By Al Bruno
When Buffalo high school kids this year were left high and dry without qualified sports coaches in place and shortchanged on talent programs, like music and art, important decision-makers in the human resources department and district administration need to be taken to task for nonperformance.
This is a classic case of an unchecked, structural travesty that is allowed to grow here in Buffalo over the years: an apparatus that is ferociously out of control. As a result, Buffalo administrators have no salient, causal explanations or inventive resolutions to fix it.
As a longtime Buffalo teacher, I can tell you from experience that this charade and “hiding in plain sight” strategy is never allowed in suburban school districts, but in Buffalo, we have to endure this ongoing dysfunction. Why?
Instead, what those suburban braintrusts do, purposefully and strategically, is admirable and forward-thinking and what winning districts do: They roll up their sleeves, get to work, and iron out the kinks and issues over the summer.
Suburban braintrusts void out the dysfunctional, impenetrable barriers of the past and replace them with models of success for the future: That is 21st century thinking in motion.
Buffalo’s human resources department and district administration are unwilling to put those hard reps in over the summer behind closed doors, working cohesively and pensively in teams, synthesizing the data and quietly making the necessary gains.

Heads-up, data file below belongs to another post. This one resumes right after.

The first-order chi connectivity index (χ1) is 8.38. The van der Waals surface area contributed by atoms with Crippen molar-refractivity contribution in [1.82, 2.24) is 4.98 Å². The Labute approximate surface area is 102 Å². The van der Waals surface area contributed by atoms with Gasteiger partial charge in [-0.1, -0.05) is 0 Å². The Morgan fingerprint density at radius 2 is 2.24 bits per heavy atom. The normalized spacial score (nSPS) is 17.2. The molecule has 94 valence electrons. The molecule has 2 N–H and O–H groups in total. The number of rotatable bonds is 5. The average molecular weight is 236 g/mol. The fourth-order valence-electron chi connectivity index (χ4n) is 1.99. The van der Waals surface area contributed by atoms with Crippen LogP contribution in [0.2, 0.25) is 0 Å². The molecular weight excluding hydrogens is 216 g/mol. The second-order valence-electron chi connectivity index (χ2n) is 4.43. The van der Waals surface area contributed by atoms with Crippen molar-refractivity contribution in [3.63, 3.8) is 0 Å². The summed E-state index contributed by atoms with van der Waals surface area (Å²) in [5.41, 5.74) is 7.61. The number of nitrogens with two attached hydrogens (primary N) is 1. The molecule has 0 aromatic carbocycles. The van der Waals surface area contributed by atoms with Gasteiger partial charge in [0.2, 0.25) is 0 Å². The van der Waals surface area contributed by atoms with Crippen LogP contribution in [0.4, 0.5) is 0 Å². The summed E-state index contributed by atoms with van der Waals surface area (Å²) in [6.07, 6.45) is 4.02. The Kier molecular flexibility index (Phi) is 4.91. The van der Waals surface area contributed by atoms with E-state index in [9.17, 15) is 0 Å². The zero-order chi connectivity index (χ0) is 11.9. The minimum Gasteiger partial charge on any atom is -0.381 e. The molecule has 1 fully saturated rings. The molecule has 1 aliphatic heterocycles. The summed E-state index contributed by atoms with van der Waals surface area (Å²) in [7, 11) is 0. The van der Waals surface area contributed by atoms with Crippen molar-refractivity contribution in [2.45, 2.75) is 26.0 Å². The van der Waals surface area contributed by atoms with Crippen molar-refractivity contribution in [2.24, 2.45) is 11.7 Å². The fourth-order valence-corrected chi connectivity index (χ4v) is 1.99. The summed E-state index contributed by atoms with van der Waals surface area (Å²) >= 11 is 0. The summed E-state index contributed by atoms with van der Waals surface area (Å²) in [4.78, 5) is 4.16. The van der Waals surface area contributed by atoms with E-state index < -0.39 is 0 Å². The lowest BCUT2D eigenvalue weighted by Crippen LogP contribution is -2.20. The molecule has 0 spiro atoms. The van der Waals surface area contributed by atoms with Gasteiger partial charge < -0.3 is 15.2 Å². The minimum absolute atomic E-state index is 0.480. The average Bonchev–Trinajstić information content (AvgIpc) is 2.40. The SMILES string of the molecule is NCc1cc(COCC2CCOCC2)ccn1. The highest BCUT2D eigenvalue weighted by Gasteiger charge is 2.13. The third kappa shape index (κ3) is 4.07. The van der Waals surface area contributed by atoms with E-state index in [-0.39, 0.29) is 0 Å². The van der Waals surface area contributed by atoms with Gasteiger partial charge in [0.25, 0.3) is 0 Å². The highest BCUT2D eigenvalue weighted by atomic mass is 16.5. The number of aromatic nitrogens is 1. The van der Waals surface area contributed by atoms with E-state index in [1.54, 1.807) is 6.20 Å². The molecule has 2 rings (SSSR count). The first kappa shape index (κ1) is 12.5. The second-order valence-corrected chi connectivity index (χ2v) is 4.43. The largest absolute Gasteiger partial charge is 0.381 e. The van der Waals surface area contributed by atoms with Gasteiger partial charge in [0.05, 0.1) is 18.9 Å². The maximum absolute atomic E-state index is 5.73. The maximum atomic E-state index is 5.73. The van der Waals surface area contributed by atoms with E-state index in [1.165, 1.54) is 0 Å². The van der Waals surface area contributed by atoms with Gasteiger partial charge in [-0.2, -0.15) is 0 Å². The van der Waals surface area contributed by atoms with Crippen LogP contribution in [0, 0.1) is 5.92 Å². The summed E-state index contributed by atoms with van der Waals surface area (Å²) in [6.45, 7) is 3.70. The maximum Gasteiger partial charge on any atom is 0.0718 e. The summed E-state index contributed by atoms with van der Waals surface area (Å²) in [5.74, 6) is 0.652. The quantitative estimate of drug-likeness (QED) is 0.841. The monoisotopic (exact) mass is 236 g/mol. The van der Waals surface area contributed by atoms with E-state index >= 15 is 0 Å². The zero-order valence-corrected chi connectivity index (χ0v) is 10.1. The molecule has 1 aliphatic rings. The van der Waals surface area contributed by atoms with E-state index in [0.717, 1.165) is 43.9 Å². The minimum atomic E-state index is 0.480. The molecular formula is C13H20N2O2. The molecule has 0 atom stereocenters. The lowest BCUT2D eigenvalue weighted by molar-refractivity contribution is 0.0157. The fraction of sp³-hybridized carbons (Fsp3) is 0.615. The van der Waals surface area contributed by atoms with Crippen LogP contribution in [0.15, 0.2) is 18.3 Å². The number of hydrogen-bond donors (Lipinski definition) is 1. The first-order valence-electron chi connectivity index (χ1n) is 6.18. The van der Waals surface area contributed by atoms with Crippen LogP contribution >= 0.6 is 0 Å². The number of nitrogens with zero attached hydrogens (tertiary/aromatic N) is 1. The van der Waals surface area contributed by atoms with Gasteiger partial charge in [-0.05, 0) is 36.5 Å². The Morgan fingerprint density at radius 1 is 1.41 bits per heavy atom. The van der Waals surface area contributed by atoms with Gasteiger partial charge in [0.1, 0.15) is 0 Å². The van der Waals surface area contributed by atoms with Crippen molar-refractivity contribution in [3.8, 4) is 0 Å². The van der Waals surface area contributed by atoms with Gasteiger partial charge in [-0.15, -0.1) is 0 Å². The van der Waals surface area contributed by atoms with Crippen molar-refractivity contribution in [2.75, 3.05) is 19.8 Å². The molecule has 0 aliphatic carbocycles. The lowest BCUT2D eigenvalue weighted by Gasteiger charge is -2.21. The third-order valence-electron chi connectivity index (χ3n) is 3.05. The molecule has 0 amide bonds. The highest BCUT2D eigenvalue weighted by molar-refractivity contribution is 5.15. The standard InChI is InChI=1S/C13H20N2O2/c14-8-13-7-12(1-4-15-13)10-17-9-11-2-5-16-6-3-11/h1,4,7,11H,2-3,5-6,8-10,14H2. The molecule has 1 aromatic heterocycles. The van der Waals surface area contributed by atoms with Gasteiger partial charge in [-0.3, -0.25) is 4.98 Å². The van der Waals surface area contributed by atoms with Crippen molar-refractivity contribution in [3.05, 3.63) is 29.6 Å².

None of those corrections-in-place happen in Buffalo. And why is that?
For starters, the suburban districts do all their postings, interviews and appointments over the summer. They do their homework and thoroughly assess the candidates, getting their selections right. They earmark funding sources and write proposals of substance, securing the funding for talent and after-school programs that were perilous and in question, and they get the desired results.
What happens, then, way too often in Buffalo is the human resources department and school principals don’t get the coaching hires right, inviting multiple grievances from teachers, and they don’t secure the critical funding for music and art, sadly. This affects hundreds of students and teachers, including me, over the years.
Wrongful selection outcomes inevitably create rifts and tensions between principals and teachers. To make matters worse, the human resources department is coached to sit on their hands, pander politely to principals, and intentionally delay and even postpone reaching resolutions, irreparably hurting the futures of Buffalo’s high school students.
Al Bruno teaches special education and English at Hutchinson Central Technical High School.